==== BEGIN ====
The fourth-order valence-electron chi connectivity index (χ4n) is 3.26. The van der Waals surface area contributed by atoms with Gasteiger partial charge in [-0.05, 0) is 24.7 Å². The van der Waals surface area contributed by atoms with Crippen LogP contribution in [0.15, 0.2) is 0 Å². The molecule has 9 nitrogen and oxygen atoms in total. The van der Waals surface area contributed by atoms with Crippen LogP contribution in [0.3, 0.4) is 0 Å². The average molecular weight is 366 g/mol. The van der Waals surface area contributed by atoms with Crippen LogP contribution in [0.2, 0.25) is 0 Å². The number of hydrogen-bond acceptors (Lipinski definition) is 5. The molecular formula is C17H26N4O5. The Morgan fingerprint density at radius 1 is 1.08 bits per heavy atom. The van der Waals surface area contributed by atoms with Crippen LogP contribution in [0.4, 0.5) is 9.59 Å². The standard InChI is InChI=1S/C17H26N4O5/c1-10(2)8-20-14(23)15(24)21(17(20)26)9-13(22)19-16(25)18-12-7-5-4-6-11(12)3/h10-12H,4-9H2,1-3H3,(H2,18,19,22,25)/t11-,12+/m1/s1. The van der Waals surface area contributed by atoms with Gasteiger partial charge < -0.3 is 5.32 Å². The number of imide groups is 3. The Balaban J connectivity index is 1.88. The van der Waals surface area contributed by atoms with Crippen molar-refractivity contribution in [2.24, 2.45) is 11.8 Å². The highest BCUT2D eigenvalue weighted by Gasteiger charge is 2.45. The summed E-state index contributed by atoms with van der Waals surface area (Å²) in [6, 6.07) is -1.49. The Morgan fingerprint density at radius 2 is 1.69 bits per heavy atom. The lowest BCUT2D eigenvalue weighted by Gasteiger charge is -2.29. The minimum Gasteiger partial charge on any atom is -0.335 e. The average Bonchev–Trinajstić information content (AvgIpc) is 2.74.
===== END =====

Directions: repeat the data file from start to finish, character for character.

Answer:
The fourth-order valence-electron chi connectivity index (χ4n) is 3.26. The van der Waals surface area contributed by atoms with Gasteiger partial charge in [-0.05, 0) is 24.7 Å². The van der Waals surface area contributed by atoms with Crippen LogP contribution in [0.15, 0.2) is 0 Å². The molecule has 9 nitrogen and oxygen atoms in total. The van der Waals surface area contributed by atoms with Crippen LogP contribution in [0.3, 0.4) is 0 Å². The average molecular weight is 366 g/mol. The van der Waals surface area contributed by atoms with Crippen LogP contribution in [0.2, 0.25) is 0 Å². The number of hydrogen-bond acceptors (Lipinski definition) is 5. The molecular formula is C17H26N4O5. The Morgan fingerprint density at radius 1 is 1.08 bits per heavy atom. The van der Waals surface area contributed by atoms with Crippen LogP contribution in [0.4, 0.5) is 9.59 Å². The standard InChI is InChI=1S/C17H26N4O5/c1-10(2)8-20-14(23)15(24)21(17(20)26)9-13(22)19-16(25)18-12-7-5-4-6-11(12)3/h10-12H,4-9H2,1-3H3,(H2,18,19,22,25)/t11-,12+/m1/s1. The van der Waals surface area contributed by atoms with Gasteiger partial charge < -0.3 is 5.32 Å². The number of imide groups is 3. The Balaban J connectivity index is 1.88. The van der Waals surface area contributed by atoms with Crippen molar-refractivity contribution in [2.24, 2.45) is 11.8 Å². The highest BCUT2D eigenvalue weighted by Gasteiger charge is 2.45. The summed E-state index contributed by atoms with van der Waals surface area (Å²) in [6, 6.07) is -1.49. The Morgan fingerprint density at radius 2 is 1.69 bits per heavy atom. The lowest BCUT2D eigenvalue weighted by Gasteiger charge is -2.29. The minimum Gasteiger partial charge on any atom is -0.335 e. The average Bonchev–Trinajstić information content (AvgIpc) is 2.74.